Less is more: Protecting children from stress
Stress in childhood - it is hard to imagine that this already exists. However, the studies of recent years speak for themselves. For example, the elephant children's health study conducted by the German Child Protection Association (Deutscher Kinderschutzbund) presented by Professor Dr. Dietrich GrÃ¶nemeyer in 2012: One child in four of the nearly 5,000 second and third grade students surveyed feels often or very often stressed and can even describe the symptoms in their own words.
In other countries things are no different. Finnish scientists have found that an increasing number of children are suffering from migraine and headaches. While in Finland at the beginning of the 1970s, two percent of under-seven-year-olds were still under the age of seven, in 2002 this figure had already risen to twelve percent, with a further upward trend. And in neighbouring Switzerland, the Basel Youth Health Survey 2012 showed that more than half of young people often experience stress. If the childhood is already marked by stress, it can be assumed that this will intensify in the youth.
Especially the school, especially homework, dictations or grades, are perceived by the children as overstraining and are called stress triggers. The second most common cause of stress in Germany is anger and dispute. But also behaviours of family members, many prohibitions, agitation and hurry are perceived as stressful. It is quite irrelevant whether the interviewees are girls or boys, whether they are somewhat younger or older or what school they go to. Obviously it depends on other factors - for example on the expectation pressure of the parents. And this is where parents have a chance to alleviate the stress for their offspring. In general, there is little they can do about the class tests and examinations. However, parents can watch their children closely to detect signs of stress and help them develop countermeasures.
Children often can't articulate when something gets too much for them. They flee into undefined headaches or abdominal pains. Even lack of concentration, insomnia, restlessness or unmotivated anger are signs that something is wrong. Another hint of stress can be present when children want to watch a lot of TV, play on the computer or the game console. At first, these media activities do not cause stress themselves, but rather they are insufficient unconscious methods of the children to deal with the existing stress.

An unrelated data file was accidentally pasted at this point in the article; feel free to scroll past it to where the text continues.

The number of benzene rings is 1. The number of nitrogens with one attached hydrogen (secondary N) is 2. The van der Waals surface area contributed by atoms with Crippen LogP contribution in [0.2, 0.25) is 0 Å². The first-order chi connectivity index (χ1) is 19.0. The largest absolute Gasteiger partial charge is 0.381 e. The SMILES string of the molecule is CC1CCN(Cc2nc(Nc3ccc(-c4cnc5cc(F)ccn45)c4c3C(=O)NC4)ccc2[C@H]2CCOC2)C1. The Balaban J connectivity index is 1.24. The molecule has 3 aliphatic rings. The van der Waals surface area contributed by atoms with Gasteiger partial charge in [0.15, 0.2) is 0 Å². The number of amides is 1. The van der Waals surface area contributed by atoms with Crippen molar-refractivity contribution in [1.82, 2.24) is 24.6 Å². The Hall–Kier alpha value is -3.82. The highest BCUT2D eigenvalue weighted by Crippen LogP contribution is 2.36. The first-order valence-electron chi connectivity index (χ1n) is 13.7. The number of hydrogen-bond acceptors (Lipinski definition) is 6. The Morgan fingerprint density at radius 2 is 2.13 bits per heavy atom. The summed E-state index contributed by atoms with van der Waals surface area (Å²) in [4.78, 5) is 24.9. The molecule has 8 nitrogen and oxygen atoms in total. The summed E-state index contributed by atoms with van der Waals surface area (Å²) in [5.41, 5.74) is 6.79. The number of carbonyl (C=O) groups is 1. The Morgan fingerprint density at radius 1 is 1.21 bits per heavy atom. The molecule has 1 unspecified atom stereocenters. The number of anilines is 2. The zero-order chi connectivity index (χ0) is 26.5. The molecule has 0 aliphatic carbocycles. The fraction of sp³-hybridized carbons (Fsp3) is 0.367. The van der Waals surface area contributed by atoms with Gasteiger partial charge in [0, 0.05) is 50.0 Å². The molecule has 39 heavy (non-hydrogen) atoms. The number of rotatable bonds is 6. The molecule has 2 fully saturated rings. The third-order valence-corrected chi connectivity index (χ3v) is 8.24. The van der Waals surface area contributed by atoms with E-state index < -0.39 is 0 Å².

If you, as a parent or parent, notice stress symptoms in your child, then you should get to the bottom of the causes. Are you asking too much of your child? Do you want to continue with music lessons, football or dance training right after school and then have to do homework and learn vocabulary until late in the evening? Of course it is said - early in the morning, whoever wants to become a master - what speaks for an early promotion. But it is just as important that a child can simply laze around and do nothing. This is important for well-being and also creates creative freedom. If the mind can freely unfold during daydreaming, the right hemispheric regions of the brain become active, which are otherwise suppressed by the hectic work and school routine. This also explains why we come up with solutions on the couch or during a walk that we've been looking for all along the way. Also, allow your child to indulge in these creative phases of spiritual inactivity by not cluttering up his afternoon and the weekends.
Another factor to prevent stress from arising in the first place is the emotional support in the family. Children should grow up with the awareness that not only their performance counts, but also that they are loved and accepted even without academic excellence. This fundamental acceptance by parents also lays the foundation for later self-acceptance.
Furthermore, as a parent, you should really listen when your child is talking about a problem, and then do not simply dismiss what is said with the words - that will be done again. Children live in their own world and perceive much that would be unproblematic for adults differently. Try to put yourself in your child's shoes and see the problem from his or her perspective. As the well-known family therapist Jesper Juul writes, children don't even expect a solution from their parents, often it helps them and strengthens them when they feel taken seriously.
last but not
least, stress for the parents themselves can also
children. Do you carry unresolved problems and
worries around with
you? Children are the catalyst for what happens in
notice that something is not right, but you can't
always classify it.
So if your children are experiencing symptoms of
stress, ask yourself
how much of it you have and how you can deal with
your own problems.
Copyright: Landeszentrale fuer Gesundheitsfoerderung in Rheinland-Pfalz e.V. (LZG) Germany
Text: Dr. Beatrice Wagner
Editorial Office: Marielle Becker